The Foreign Policy of Lyndon B. Johnson: The United States and the World, 1963-1969

By Jonathan Colman | Go to book overview

CHAPTER THREE
Vietnam: Waging War, 1965–9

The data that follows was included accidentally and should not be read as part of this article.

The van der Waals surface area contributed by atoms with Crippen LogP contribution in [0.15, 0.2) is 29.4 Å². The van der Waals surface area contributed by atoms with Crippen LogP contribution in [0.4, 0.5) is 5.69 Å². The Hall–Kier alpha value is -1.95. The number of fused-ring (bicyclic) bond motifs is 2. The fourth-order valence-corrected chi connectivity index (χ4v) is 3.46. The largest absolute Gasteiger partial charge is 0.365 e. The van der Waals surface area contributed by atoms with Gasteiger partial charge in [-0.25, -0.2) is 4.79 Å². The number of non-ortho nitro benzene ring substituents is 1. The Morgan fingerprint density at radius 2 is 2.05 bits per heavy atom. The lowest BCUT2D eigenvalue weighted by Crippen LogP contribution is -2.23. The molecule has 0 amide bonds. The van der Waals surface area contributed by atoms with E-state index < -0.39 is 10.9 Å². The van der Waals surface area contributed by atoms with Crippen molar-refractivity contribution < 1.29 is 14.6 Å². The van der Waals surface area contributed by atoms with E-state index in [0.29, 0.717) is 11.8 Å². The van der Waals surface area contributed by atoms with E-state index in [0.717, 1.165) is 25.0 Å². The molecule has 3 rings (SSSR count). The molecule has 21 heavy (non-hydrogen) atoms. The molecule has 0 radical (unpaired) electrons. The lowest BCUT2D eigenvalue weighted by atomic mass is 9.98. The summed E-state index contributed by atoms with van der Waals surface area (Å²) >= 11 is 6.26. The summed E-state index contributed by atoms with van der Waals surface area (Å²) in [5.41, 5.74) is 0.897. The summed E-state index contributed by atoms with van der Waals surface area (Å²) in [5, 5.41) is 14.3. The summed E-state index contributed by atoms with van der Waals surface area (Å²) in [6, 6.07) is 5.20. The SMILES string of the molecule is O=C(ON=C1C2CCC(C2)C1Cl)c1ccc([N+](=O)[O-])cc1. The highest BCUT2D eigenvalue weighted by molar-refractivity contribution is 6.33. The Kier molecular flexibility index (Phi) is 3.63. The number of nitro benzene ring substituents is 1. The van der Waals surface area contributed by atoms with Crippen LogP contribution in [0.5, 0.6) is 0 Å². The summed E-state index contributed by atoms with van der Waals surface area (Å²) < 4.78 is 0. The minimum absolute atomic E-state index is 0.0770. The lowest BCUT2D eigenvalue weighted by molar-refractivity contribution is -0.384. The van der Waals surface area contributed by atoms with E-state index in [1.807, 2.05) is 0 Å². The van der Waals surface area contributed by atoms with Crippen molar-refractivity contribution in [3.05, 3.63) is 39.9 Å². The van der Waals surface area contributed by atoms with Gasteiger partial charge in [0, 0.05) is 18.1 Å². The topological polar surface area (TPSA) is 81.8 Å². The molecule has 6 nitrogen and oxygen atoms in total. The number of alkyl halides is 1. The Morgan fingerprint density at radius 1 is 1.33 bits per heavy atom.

Lyndon Johnson’s decision to Americanise the war in Vietnam in 1965 had been a deeply thought-out one, though not free of risk nor immune to contingencies. As will be seen, a particular presidential concern after the US combat intervention had begun was to enlist as many allies as possible to help legitimise the war. However, the results of the recruitment campaign fell short of what was desired; no NATO state, for example, provided combat assistance. The US military performed well in largerscale engagements, although there was inadequate attention to ‘pacification’, that is, securing populated areas from communist influence. Rolling Thunder, the air campaign that had begun early in 1965 and continued to the end of 1968, played a modest role in minimising the infiltration of troops and material into the South, but large areas of North Vietnam remained untouched out of fear of Chinese intervention. The chapter then examines some of the third-party efforts to promote peace. Neither the United States nor the North Vietnamese were willing to make a significant compromise of their respective positions, and the involvement, though usually well-intentioned, of third parties was likely only to complicate matters without advancing the cause of peace. As such, the war went on. The United States and the South Vietnamese were able to defeat the communists’ Tet Offensive in 1968 but the very fact that a large-scale assault could be launched in the first place shocked many observers and prompted a reappraisal of the war in Washington. The Administration duly found itself engaged in what proved to be fruitless negotiations with the North Vietnamese to secure peace terms. By 1968, American intervention had held the line while keeping the war limited, but no clear-cut victory was in sight.

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